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Journal of Long-Term Effects of Medical Implants
SJR: 0.332 SNIP: 0.491 CiteScore™: 0.89

ISSN Print: 1050-6934
ISSN Online: 1940-4379

Journal of Long-Term Effects of Medical Implants

DOI: 10.1615/JLongTermEffMedImplants.v20.i4.30
pages 277-293

Long-Term Effects of Bone Morphogenetic Protein- Based Treatments in Humans

Martin V. Burks
School of Medicine, University of Virginia, Charlottesville, Virginia
Lakshmi Nair
Department of Orthopaedic Surgery, University of Connecticut Health Center; Department of Chemical, Materials and Biomolecular Engineering, Biomedical Engineering, Institute of Material Science, University of Connecticut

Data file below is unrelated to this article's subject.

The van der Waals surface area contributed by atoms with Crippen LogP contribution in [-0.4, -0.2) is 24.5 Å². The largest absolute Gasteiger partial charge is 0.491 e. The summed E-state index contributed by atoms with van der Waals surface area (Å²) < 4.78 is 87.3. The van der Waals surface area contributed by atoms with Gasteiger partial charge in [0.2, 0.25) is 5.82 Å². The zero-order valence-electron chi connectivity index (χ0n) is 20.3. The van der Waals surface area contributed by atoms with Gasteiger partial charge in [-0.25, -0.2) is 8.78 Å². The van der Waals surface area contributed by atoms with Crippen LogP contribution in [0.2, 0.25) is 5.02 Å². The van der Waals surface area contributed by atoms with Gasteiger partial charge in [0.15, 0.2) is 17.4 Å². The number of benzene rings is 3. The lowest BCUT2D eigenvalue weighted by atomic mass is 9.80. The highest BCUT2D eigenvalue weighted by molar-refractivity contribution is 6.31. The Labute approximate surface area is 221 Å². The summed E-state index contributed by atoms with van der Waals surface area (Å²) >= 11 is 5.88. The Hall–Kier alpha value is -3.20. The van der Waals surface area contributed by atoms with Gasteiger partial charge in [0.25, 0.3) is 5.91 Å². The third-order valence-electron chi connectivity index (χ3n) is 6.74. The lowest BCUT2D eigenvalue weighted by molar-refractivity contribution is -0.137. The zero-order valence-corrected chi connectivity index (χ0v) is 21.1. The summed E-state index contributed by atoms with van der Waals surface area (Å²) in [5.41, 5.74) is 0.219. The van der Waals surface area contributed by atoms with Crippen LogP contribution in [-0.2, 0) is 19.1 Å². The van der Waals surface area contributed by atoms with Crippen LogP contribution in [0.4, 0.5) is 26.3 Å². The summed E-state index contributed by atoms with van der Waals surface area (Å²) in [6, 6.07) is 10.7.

Bone morphogenetic proteins (BMPs) are low-molecular-weight proteins of the transforming growth factor-beta (TGF-β) superfamily. In recent years, these growth and differentiation factors have been extensively researched for their multifunctional properties ranging from embryonic development to postnatal homeostasis. The defining ability of BMPs is the role they play in skeletal development and maintenance, especially the powerful osteoinductive activity for which these proteins are currently sought after. There are over 20 BMPs that have been discovered, with BMP-2 and BMP-7 currently being the only proteins of the group that are approved by the US Food and Drug Administration for clinical use as an autograft substitute for lumbar spinal interbody fusion procedures and for open tibial fractures with intramedullary nail fixation. BMP-2 has also been approved for use in dental bone grafting indications. However, a significant amount of off-label usage of these proteins has been reported, which has led to an industry approaching a billion dollars annually. In this review, we examine the long-term effects of BMPs as evidenced from in vitro, preclinical, and clinical studies.